Our Terms of Service and Privacy Policy have changed.

By continuing to use this site, you are agreeing to the new Privacy Policy and Terms of Service.

Housing bust? So what? We still want to own

By Les Christie, staff writer


NEW YORK (CNNMoney.com) -- The American Dream is still alive and kicking, including within immigrant and minority communities, according to a survey from mortgage giant Fannie Mae.

The housing crisis hasn't quenched the homeownership thirst, the company found. More than 51% of people said the bust did not change their willingness to buy a home and an additional 27% said it actually made them more likely to do so.

"The crisis has not put a dent in the desire to own," said Doug Duncan, Fannie's chief economist, "although it may have changed the reasons that people want to own."

The report, the first close analysis Fannie has taken of consumer attitudes about the rent-or-own decision, found that qualitative reasons -- like having the ability to remodel or to send the kids to a better school -- have overtaken financial considerations as the primary motivators for homeownership.

Some misperceptions about financial benefits may help to keep it high.

"People's attitudes don't always line up with empirical facts," said Duncan.

For example, although trillions of dollars of equity were wiped out by the housing bust and millions of people will lose homes to foreclosure, nearly two-thirds of people surveyed still believe purchasing a house is a safe investment. That could be viewed as a major disconnect.

Also, more than half the public thought buying a home was a good idea financially even if they plan to move out in less than three years. That's actually rarely true because transactional costs like real estate commissions, title insurance costs and mortgage fees take a big cut off the top of selling and purchase prices.

Furthermore, a huge majority, 86% of those surveyed, cite income-tax benefits -- mostly the mortgage interest deduction -- as a big reason to buy. That benefit, however, is very small for most homeowners or even nonexistent.

"Lower-income homeowners, for example, don't itemize," said Duncan, "so there is no tax benefit for them at all."

Broad homeownership hopes

Fannie found that no matter what their ethnicity or immigration status, Americans generally share similar positive attitudes toward homeownership, even though there are substantial differences among these groups in homeownership rates.

It seems that economic opportunities, not attitudes, account for much of the variation.

Only 44% of African Americans own homes, for instance, compared with 71% of whites, but that disparity starts to vanish among families in stronger financial circumstances. African Americans' homeownership rises to 60% for those earning between $50,000 and $99,000, for example.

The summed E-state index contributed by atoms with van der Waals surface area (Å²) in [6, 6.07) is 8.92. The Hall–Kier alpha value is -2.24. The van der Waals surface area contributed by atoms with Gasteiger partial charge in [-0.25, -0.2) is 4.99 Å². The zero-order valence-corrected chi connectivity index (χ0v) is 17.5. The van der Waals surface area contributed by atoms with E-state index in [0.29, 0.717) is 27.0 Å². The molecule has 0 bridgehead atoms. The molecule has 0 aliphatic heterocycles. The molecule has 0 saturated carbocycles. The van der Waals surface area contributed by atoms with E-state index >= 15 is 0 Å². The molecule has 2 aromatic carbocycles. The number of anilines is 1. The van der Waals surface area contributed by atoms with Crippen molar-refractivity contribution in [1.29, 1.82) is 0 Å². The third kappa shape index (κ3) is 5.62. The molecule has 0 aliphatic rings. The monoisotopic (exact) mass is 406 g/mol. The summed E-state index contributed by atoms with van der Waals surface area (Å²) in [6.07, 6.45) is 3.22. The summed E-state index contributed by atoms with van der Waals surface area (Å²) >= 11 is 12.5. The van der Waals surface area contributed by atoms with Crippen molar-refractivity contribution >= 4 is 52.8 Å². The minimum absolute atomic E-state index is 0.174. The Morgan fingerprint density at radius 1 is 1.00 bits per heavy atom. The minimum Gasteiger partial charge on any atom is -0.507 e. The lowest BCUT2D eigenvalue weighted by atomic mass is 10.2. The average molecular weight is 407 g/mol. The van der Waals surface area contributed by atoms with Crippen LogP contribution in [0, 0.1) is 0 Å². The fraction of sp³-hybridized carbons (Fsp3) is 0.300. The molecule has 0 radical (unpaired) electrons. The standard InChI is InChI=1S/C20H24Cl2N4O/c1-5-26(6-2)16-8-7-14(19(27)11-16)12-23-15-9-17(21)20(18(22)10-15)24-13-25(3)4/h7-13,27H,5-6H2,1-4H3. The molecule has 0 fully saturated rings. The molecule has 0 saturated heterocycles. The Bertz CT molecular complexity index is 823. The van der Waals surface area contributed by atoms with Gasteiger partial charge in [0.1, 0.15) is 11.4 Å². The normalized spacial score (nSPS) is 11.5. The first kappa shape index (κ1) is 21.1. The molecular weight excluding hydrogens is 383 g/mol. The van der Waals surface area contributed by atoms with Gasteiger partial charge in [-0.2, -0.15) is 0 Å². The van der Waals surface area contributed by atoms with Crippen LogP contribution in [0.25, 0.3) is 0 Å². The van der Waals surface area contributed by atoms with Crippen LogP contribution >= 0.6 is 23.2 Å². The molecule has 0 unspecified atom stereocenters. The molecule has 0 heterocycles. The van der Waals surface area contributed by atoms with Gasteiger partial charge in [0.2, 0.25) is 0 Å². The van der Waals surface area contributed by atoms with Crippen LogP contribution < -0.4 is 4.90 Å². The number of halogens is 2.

The survey findings have implications for Fannie's business model. Non-Hispanic whites are projected to account for just 46% of the population by 2050. Immigration will account for most of the population growth between now and then.

And since, as the report stated, "strong homeownership aspirations exist across races, ethnicities and immigrant groups," Fannie can count on future demand for owner-occupied homes remaining strong, as long as the economy cooperates. To top of page


Overnight Avg Rate Latest Change Last Week
30 yr fixed3.85%3.86%
15 yr fixed2.97%2.94%
5/1 ARM3.15%3.08%
30 yr refi3.96%3.97%
15 yr refi3.07%3.04%
Rate data provided
by Bankrate.com
View rates in your area
 
Find personalized rates:
  • Find Homes for sale
    Real estate and homes for sale on Trulia

  • Property Type
  • Find a home in: New York | Atlanta | Chicago | Los Angeles
  • Washington D.C | Houston | Philadelphia | More options
Index Last Change % Change
Dow 16,058.35 -469.68 -2.84%
Nasdaq 4,636.11 -140.40 -2.94%
S&P 500 1,913.85 -58.33 -2.96%
Treasuries 2.17 -0.03 -1.27%
Data as of 5:11am ET
Company Price Change % Change
Bank of America Corp... 15.53 0.05 0.32%
Apple Inc 107.72 -5.04 -4.47%
General Electric Co 23.88 -0.94 -3.79%
Ford Motor Co 13.72 -0.15 -1.08%
Microsoft Corp 41.82 -1.70 -3.91%
Data as of Sep 1

Sections

McDonald's has been testing an all-day breakfast menu in several markets for months. Now it has said when the change will go nationwide: October 6. More

Iran could be pumping more than four million barrels of oil a day by the end of 2016, the country's oil minister tells CNN in an exclusive interview. More

The Moto X Pure Edition is not just the best giant Android smartphone or the best Android phone for the money. It is the best Android phone ... period. More

How do you run a successful crowdfunding campaign? Indiegogo's CEO Slava Rubin offers his top tips and mistakes to avoid. More

Here's what you need to earn to afford a home in the 27 biggest metro areas in the country, according to HSH.com. More